Top positive review
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Joyous Outrageous Trash.
on 10 September 2011
Hobo with a Shotgun is directed by Jason Eisener and written by John Davies. It stars Rutger Hauer, Brian Downey, Gregory Smith, Molly Dunsworth, Robb Wells and Nick Bateman. Music is by Alexander Rosborough and cinematography by Karim Hussain.
A homeless hobo (Hauer) hitches a freight train lift into Hope Town and finds a city imploding with corruption, violence, drugs and sexual deviance. Initially trying to keep out of the way and get on with his meagre existence, the hobo finally cracks and decides he can no longer sit back and watch such lawlessness. Helping himself to a shotgun from the local pawn shop, hobo goes on a one man killing crusade.
Born out of a trailer that accompanied the original full release of Rodriguez/Tarrantino's Grindhouse venture, Hobo with a Shotgun is horror exploitation made with abundant glee. Blending Death Wish like vigilantism with 70s and 80s styled schlock, Jason Eisener has crafted an utterly tasteless, yet wonderfully entertaining, piece of cinema. Violence is broad and completely bloody, as heads are exploded, bodies punctured and characters slotted in a series of increasingly strange ways, while the characters that inhabit Hope Town are downright nasty and equally weird. From bully boy Tom Cruise homage brother bastards Ivan & Slick, to a paedophile Santa Claus, and on to The Plague-two metal suited fetish killers sent to take out the hobo-it's bizarreville for sure.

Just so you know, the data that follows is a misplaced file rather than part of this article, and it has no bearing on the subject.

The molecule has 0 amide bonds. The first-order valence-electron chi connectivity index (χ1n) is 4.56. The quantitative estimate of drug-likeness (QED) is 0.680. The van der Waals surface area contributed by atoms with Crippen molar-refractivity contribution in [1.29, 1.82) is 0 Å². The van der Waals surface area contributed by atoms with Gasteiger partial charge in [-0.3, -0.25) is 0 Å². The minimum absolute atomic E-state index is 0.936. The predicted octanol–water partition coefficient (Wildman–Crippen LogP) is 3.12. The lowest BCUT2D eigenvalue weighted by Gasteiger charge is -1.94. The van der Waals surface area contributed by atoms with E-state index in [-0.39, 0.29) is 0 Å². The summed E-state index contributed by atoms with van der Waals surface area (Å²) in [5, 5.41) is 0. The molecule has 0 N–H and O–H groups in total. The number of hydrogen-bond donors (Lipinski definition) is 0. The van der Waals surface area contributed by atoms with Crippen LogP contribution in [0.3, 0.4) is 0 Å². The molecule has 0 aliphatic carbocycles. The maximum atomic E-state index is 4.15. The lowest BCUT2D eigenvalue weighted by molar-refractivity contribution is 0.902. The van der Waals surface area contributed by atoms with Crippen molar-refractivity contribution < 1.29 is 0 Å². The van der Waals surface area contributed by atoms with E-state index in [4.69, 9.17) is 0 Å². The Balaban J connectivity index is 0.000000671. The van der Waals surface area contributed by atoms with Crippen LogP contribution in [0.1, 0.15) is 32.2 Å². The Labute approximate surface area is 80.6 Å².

It's all driven by a great turn from Hauer, who manages to play it with raw and subtle emotion, even as the rage takes control of him and he deals death as surely as he delivers a memorable line. Around him are a bunch of no mark actors, but this works in the films favour, the material doesn't need star wattage to drive its motor, besides which, you will undoubtedly come out of the film remembering the characters these actors have played. Shot in suitably lurid Technicolor by Hussain and featuring an on the money score by Rosborough, all the elements for a Grindhouse feature fall into place. It basically does what the title suggests it will, yes it may at times veer towards crassness, and what social comment depthness is intended gets lost as Eisener gets carried away with the carnage, but this is a whole bunch of fun for adults who remember the past movies this homages and parodies in equal measure. 8/10